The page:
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The Economic Case Against Trophy Hunting

CREDIT: AP
CREDIT: AP

Outrage over the killing of Cecil, beloved lion by an American dentist multiplied after news that another lion, Jericho, had been killed by an American doctor. Reports of the death have since been refuted by researchers tracking that lion’s movements through its tracking collar. Still, the ongoing outcry over the death of Cecil have led to questions about the economic and environmental merits of trophy hunting.

Walter Palmer, the man who paid $55,000 for a big game permit to shoot a lion in Zimbabwe, has gone in to hiding.

Some argue that putting such high prices on the heads of animals helps drive conservation efforts.

Safari Club International, a pro-hunting group from which Palmer was recently suspended, makes this point: “[T]he surest way to persuade an indigenous population to preserve animals is by giving those animals financial value. And the surest way to give them value is to allow them to be hunted, with the locals getting the proceeds.”

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There is little evidence that the staggering sums paid by individuals to hunt some of the world’s most endangered animals do not help to sustain local communities or promote conservation. The returns from killing animals — both in terms of profit and longer term gains such as employment — are far more limited than the returns from ecotourism.

“We‘re more closely allied with the photographic operators than the hunters,” a Tanzanian villager told an academic researcher. “They are finishing off the wildlife before we’ve had a chance to realize a profit from it.”

That’s partly because local communities see very little of the profits earned from gaming permits.

While some researchers have claimed that trophy hunting is a $200 million a year enterprise in Africa, more recent assessments suggest that that number is far smaller. According to Economists At Large, a Melbourne-based organization, the figure is based largely on unpublished tallies by hunters’ associations.

Trophy hunting itself accounts for an average of about two percent of all tourism-related revenues for sub-Saharan African countries. The amount of overall revenue from hunting big game that goes towards community development is only around three percent. That number might even be lower since many of the countries where game hunting is most widely practiced are plagued by corruption that may well undermine the amount of earnings that reach local communities from collectively-held land.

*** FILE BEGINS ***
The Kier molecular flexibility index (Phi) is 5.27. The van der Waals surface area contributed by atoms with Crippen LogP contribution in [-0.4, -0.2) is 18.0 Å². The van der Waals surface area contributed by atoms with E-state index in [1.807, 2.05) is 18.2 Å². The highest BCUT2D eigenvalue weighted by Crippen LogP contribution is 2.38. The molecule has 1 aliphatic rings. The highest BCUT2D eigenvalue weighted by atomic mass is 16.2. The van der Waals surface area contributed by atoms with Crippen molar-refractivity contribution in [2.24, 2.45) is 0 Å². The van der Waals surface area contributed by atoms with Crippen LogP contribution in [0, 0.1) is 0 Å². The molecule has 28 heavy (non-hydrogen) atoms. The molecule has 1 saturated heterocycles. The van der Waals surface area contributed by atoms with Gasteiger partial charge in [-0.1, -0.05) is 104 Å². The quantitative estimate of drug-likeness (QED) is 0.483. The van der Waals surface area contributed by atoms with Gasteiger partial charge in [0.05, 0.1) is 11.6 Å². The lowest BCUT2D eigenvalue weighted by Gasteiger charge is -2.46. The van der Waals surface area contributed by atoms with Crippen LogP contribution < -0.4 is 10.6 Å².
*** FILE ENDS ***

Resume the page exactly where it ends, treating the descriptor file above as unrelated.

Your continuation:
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Trophy hunting generally cuts short the earning potential of a living animal. For example, the ivory of a single poached elephant can earn about $21,000 on the black market. That’s a small fraction of the $1.6 million that same elephant can rake up through ecotourism over the course of its life.

The number of jobs generated by trophy hunting across the continent of Africa has been put at around 15,000. Some researchers, however, point out that the jobs created by the industry are rather low considering how much land is used for the sport. For the 11 countries where big game hunting is most widely practiced, hunting preserves take up about 15 percent of national territory, but account for less than one percent of their respective country’s GDP. The earnings from tourism overall are up to six times the amount accrued from trophy hunting.

While some sub-Saharan African countries have moved to ban trophy hunting all out, others allow so-called “canned hunting” in which game animals are bred to be hunting. In South Africa, there are more than 160 farms breeding big cats such as lions and tigers. The animals released into enclosed areas and shot by hunters who pay anywhere from about $8,000 to $40,000 for the “hunt.” The gains of these hunts are less likely to be shared beyond individual companies. While some might suggest that breeding animals for the hunt might help conserve the species, the relative affordability of “canned hunts” has made them increasingly popular while the number of lions in the wild has continued to fall precipitously: its down 80 percent over the last two decades. About 600 lions — or upwards of two percent of their their population — are legally killed each year.

Aside from the economic argument against hunting is a more common sense approach.

“If you’re just giving money to kill an animal, it doesn’t make you a conservationist,” Jeffrey Flocken of the International Fund for Animal Welfare said. “We don’t have to kill an animal to save it.”